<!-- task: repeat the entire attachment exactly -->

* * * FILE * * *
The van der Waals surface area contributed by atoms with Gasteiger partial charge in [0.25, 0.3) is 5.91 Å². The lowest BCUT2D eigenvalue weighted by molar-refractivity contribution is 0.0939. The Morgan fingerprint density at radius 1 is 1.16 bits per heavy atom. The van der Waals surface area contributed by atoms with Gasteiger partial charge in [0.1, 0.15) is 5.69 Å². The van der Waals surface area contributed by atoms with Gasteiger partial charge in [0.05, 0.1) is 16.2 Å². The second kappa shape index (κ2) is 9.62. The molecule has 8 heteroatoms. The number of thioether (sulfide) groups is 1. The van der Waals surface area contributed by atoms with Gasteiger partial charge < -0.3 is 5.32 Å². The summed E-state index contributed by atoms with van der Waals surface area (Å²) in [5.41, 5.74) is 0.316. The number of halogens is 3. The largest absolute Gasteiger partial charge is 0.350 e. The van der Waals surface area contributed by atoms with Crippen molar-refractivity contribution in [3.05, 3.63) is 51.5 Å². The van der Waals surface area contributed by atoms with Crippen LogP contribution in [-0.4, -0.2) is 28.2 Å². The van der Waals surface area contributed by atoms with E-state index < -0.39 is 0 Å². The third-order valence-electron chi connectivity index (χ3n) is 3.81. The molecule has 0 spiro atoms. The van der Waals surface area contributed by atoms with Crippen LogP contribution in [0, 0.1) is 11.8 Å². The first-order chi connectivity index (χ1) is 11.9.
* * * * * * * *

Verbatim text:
The van der Waals surface area contributed by atoms with Gasteiger partial charge in [0.25, 0.3) is 5.91 Å². The lowest BCUT2D eigenvalue weighted by molar-refractivity contribution is 0.0939. The Morgan fingerprint density at radius 1 is 1.16 bits per heavy atom. The van der Waals surface area contributed by atoms with Gasteiger partial charge in [0.1, 0.15) is 5.69 Å². The van der Waals surface area contributed by atoms with Gasteiger partial charge in [0.05, 0.1) is 16.2 Å². The second kappa shape index (κ2) is 9.62. The molecule has 8 heteroatoms. The number of thioether (sulfide) groups is 1. The van der Waals surface area contributed by atoms with Gasteiger partial charge < -0.3 is 5.32 Å². The summed E-state index contributed by atoms with van der Waals surface area (Å²) in [5.41, 5.74) is 0.316. The number of halogens is 3. The largest absolute Gasteiger partial charge is 0.350 e. The van der Waals surface area contributed by atoms with Crippen molar-refractivity contribution in [3.05, 3.63) is 51.5 Å². The van der Waals surface area contributed by atoms with Crippen LogP contribution in [-0.4, -0.2) is 28.2 Å². The van der Waals surface area contributed by atoms with E-state index < -0.39 is 0 Å². The third-order valence-electron chi connectivity index (χ3n) is 3.81. The molecule has 0 spiro atoms. The van der Waals surface area contributed by atoms with Crippen LogP contribution in [0, 0.1) is 11.8 Å². The first-order chi connectivity index (χ1) is 11.9.